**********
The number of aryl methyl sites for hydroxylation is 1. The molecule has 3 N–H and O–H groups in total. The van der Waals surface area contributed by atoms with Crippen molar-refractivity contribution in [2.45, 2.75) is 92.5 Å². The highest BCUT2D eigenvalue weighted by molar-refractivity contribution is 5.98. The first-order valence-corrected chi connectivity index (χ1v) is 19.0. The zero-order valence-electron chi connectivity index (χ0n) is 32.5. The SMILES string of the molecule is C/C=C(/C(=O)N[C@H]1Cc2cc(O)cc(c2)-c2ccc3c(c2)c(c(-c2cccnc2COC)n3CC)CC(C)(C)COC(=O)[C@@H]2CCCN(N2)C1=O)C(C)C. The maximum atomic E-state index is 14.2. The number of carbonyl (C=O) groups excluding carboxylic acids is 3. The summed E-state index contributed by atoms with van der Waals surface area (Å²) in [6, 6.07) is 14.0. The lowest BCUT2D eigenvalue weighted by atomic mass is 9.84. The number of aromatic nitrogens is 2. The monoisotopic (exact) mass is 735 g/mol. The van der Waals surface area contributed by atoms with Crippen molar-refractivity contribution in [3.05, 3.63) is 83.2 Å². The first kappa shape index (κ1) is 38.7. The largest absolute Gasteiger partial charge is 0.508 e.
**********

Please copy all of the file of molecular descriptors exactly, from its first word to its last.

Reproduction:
The number of aryl methyl sites for hydroxylation is 1. The molecule has 3 N–H and O–H groups in total. The van der Waals surface area contributed by atoms with Crippen molar-refractivity contribution in [2.45, 2.75) is 92.5 Å². The highest BCUT2D eigenvalue weighted by molar-refractivity contribution is 5.98. The first-order valence-corrected chi connectivity index (χ1v) is 19.0. The zero-order valence-electron chi connectivity index (χ0n) is 32.5. The SMILES string of the molecule is C/C=C(/C(=O)N[C@H]1Cc2cc(O)cc(c2)-c2ccc3c(c2)c(c(-c2cccnc2COC)n3CC)CC(C)(C)COC(=O)[C@@H]2CCCN(N2)C1=O)C(C)C. The maximum atomic E-state index is 14.2. The number of carbonyl (C=O) groups excluding carboxylic acids is 3. The summed E-state index contributed by atoms with van der Waals surface area (Å²) in [6, 6.07) is 14.0. The lowest BCUT2D eigenvalue weighted by atomic mass is 9.84. The number of aromatic nitrogens is 2. The monoisotopic (exact) mass is 735 g/mol. The van der Waals surface area contributed by atoms with Crippen molar-refractivity contribution in [3.05, 3.63) is 83.2 Å². The first kappa shape index (κ1) is 38.7. The largest absolute Gasteiger partial charge is 0.508 e.